Disabled Insert key and other “gotchas” in Word 2010

July 22, 2012 at 12:58 pm

Recently, while working on an Office 2010 / Windows 7 rollout at the San Diego offices of a large law firm (still involved in the project, but at the downtown L.A. branch), I learned that a user had requested a new keyboard.  The reason?  The Insert key no longer acted as a toggle between Insert and Overtype (Typeover) mode in Word 2010.

As soon as I heard that, I went to my supervisor and suggested she cancel the keyboard order.  “The Insert key has been disabled in the newer versions of Word,” I told her.[1]  “So she can order new keyboards until the cows come home, but they won’t work any better than the one she has now.”

Rather than frustrate the user still further — by replacing the “broken” keyboard with another seemingly defective one  — I re-enabled the Insert key in Word so that it worked as she expected.   It’s a simple configuration tweak:

  • File > Options > Advanced
  • Under Editing options, check the box labeled “Use the Insert key to control overtype mode.”
  • Do not check the next box, “Use overtype mode,” unless you prefer overtype as the default.  (That’s not the norm in most Windows program, so it’s not likely to be the option to which you’re accustomed.)
  • After you make the change, be sure to click OK to save your settings.

* * * * *

There are a few other potential “gotchas” in Word 2010.

The Section indicator no longer appears on the Status Bar by default.  Nor does the Track Changes indicator.  To add those items, and others you might like, to the Status Bar, simply right-click it, then click within the pop-up menu to select (check) the items you want displayed.  When you’ve finished, click anywhere outside the menu or press the Esc key.

Also, the keyboard shortcut Ctrl F no longer works as in prior versions of Word (including Word 2007).  Instead of invoking the Find dialog, it opens the Navigation Pane, which is a combination of an enhanced Find dialog, the Document Map, and thumbnails.  You still can open the traditional Find dialog by pressing Ctrl H (the dialog will open with the Replace tab at the forefront; you’ll have to click the Find tab to make it active).  Or, if you’re more of a mouse person than a keyboard person, you can open the Find dialog by doing one of the following:

  • Clicking the Home tab, navigating to the Editing group at the far right side of the Ribbon, and clicking Advanced Find; or
  • From within the Navigation Pane (Ctrl F or View tab, check Navigation Pane), click the drop-down arrow to the right of the magnifying glass / search box, and click Advanced Find.

Someone pointed out to me the other day that Reveal Formatting is difficult to locate in Word 2010.  Indeed it is, unless you know the keyboard shortcut:  Shift F1.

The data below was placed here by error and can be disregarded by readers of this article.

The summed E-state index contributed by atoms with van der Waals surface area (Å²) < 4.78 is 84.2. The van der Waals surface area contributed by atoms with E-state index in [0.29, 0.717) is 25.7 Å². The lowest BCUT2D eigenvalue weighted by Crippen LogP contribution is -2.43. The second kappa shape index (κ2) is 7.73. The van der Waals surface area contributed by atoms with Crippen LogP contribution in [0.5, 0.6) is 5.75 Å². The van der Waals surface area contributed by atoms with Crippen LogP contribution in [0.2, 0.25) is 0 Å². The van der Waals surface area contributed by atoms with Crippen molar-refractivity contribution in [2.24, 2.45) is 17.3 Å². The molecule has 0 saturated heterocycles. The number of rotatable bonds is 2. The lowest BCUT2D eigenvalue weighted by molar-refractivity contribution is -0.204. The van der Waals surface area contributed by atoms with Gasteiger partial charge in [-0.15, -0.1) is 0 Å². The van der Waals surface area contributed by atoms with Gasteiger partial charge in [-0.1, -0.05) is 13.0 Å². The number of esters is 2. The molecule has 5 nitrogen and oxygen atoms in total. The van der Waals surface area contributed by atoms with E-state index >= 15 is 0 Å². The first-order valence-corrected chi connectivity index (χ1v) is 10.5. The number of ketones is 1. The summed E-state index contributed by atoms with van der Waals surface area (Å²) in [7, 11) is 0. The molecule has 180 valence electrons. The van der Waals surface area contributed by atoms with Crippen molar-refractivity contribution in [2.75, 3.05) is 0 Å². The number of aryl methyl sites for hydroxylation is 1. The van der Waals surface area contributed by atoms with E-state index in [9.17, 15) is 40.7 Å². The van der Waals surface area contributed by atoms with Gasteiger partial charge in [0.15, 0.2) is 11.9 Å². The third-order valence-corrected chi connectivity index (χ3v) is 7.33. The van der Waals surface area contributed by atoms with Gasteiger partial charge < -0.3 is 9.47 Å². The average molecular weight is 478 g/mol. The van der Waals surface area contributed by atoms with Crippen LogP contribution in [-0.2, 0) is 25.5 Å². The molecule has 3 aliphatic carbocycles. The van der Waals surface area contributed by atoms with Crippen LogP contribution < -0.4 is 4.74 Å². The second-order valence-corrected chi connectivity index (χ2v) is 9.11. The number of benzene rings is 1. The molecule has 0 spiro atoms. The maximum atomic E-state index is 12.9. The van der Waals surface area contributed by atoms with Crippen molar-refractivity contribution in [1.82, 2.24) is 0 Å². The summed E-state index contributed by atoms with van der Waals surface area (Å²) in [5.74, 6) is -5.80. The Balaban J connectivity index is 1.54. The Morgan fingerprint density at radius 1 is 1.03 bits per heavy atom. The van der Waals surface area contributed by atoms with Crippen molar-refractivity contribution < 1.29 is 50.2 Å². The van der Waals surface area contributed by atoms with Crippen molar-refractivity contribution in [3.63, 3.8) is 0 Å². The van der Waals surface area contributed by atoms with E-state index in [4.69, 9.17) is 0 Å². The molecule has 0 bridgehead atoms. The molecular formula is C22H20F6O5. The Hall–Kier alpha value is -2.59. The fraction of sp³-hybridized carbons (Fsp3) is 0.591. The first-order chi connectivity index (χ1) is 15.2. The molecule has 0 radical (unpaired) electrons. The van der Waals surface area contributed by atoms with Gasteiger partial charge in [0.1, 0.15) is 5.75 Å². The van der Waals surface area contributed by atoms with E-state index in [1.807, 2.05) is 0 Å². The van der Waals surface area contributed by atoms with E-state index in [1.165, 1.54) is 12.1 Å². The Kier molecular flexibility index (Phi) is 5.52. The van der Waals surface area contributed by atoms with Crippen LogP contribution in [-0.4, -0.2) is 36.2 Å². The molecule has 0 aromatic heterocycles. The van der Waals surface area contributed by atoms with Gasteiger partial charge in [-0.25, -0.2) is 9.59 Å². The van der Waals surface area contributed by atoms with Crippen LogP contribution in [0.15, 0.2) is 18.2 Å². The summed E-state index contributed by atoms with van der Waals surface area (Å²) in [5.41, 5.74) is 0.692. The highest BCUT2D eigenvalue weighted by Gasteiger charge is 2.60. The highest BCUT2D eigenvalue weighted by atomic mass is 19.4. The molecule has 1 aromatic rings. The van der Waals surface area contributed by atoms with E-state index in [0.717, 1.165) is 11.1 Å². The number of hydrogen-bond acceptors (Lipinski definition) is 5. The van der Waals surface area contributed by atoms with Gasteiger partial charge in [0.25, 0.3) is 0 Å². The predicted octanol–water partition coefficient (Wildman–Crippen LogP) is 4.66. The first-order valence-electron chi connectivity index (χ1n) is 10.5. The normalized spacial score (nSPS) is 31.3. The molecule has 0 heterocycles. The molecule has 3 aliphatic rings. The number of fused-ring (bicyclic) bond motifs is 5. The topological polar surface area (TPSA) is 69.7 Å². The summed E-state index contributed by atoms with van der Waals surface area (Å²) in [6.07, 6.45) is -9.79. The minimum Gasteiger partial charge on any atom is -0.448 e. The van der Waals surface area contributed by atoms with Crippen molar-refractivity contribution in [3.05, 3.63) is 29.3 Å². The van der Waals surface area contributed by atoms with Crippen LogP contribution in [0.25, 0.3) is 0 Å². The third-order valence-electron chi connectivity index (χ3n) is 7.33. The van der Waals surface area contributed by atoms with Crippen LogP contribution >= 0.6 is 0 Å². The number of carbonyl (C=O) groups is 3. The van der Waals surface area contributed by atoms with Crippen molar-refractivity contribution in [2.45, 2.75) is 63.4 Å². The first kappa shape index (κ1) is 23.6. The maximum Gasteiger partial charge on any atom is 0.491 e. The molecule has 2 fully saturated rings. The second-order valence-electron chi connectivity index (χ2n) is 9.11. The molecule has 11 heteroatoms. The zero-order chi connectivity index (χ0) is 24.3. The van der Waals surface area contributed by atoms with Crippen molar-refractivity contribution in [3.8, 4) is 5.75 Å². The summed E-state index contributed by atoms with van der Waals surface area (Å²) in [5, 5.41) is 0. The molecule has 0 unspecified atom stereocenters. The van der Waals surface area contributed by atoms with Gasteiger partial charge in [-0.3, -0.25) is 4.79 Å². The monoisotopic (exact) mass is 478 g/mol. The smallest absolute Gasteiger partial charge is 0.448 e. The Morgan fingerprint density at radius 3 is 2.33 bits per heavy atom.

Locating the Reveal Formatting pane in the Ribbon takes patience and determination.  I will save you the trouble.  Here’s the somewhat convoluted path:

  • Home tab > Styles group
  • Click the dialog launcher to open the Styles pane
  • Click the middle icon at the bottom of the Styles pane (if you position the mouse over that icon, you’ll see the label “Style Inspector”)
  • When the Style Inspector dialog opens, click the left-most button at the bottom (hovering over the icon displays the label “Reveal Formatting”).

Or, better yet, simply add Reveal Formatting to your Quick Access Toolbar (QAT).

  • Right-click the QAT, then choose “Customize Quick Access Toolbar.”
  • When the Word Options dialog opens, click the “Choose commands from” drop-down and change “Popular Commands” to “All Commands.”
  • Scroll down about 2/3 (or 3/4) of the way to “Reveal Formatting…” and click to select it.
  • Click the “Add” button in the center of the screen.
  • If you like, click the Up arrow to move the Reveal Formatting icon to the left of other icons you’ve added to your QAT.
  • When you’re finished, click OK to save your settings.

Now you don’t have to remember either the keyboard shortcut or where the command is buried in the Ribbon.

There are probably a few other possible “gotchas” I’m forgetting about.  If I think of others, I’ll either edit this post or write a new post.

Incidentally, thanks to all my regular readers for bearing with me while I’ve been on this Office 2010 / Windows 7 upgrade project.  It has meant very long hours and little leftover brain power for adding substantive posts to the blog.  But OTOH, it also has meant steady work, which is a very good thing indeed!  (And it has been a great gig.  Everyone involved in the project has been wonderful to work with.)

I’ll make an effort to compose new material as my time and energy level permit.  Meanwhile, I hope these tips are helpful to you!


[1]  Word 2007 was the first version in which the Insert key as a toggle between Insert and Overtype was disabled.

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